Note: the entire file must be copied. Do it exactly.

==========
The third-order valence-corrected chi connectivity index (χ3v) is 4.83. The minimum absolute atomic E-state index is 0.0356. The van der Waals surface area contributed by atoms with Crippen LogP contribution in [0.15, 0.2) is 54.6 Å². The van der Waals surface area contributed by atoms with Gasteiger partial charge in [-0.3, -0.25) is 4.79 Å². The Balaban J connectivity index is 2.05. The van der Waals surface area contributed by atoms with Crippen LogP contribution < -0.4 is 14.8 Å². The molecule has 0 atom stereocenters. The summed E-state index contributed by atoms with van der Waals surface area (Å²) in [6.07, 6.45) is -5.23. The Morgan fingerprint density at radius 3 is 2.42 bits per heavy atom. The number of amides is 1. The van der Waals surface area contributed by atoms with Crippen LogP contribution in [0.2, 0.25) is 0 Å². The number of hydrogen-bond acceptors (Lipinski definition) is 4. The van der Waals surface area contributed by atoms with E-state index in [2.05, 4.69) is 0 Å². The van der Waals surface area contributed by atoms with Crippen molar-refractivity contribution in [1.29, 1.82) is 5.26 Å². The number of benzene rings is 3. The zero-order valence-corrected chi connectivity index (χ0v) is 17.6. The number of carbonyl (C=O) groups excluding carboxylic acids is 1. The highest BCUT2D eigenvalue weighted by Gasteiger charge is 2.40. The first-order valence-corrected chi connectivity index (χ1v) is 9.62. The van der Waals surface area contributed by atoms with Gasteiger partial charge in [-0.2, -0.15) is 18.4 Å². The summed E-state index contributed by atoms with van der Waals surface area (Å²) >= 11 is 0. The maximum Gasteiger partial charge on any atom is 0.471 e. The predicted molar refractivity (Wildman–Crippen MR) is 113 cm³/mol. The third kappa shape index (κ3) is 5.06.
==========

The third-order valence-corrected chi connectivity index (χ3v) is 4.83. The minimum absolute atomic E-state index is 0.0356. The van der Waals surface area contributed by atoms with Crippen LogP contribution in [0.15, 0.2) is 54.6 Å². The van der Waals surface area contributed by atoms with Gasteiger partial charge in [-0.3, -0.25) is 4.79 Å². The Balaban J connectivity index is 2.05. The van der Waals surface area contributed by atoms with Crippen LogP contribution < -0.4 is 14.8 Å². The molecule has 0 atom stereocenters. The summed E-state index contributed by atoms with van der Waals surface area (Å²) in [6.07, 6.45) is -5.23. The Morgan fingerprint density at radius 3 is 2.42 bits per heavy atom. The number of amides is 1. The van der Waals surface area contributed by atoms with Crippen LogP contribution in [0.2, 0.25) is 0 Å². The number of hydrogen-bond acceptors (Lipinski definition) is 4. The van der Waals surface area contributed by atoms with E-state index in [2.05, 4.69) is 0 Å². The van der Waals surface area contributed by atoms with Crippen molar-refractivity contribution in [1.29, 1.82) is 5.26 Å². The number of benzene rings is 3. The zero-order valence-corrected chi connectivity index (χ0v) is 17.6. The number of carbonyl (C=O) groups excluding carboxylic acids is 1. The highest BCUT2D eigenvalue weighted by Gasteiger charge is 2.40. The first-order valence-corrected chi connectivity index (χ1v) is 9.62. The van der Waals surface area contributed by atoms with Gasteiger partial charge in [-0.2, -0.15) is 18.4 Å². The summed E-state index contributed by atoms with van der Waals surface area (Å²) >= 11 is 0. The maximum Gasteiger partial charge on any atom is 0.471 e. The predicted molar refractivity (Wildman–Crippen MR) is 113 cm³/mol. The third kappa shape index (κ3) is 5.06.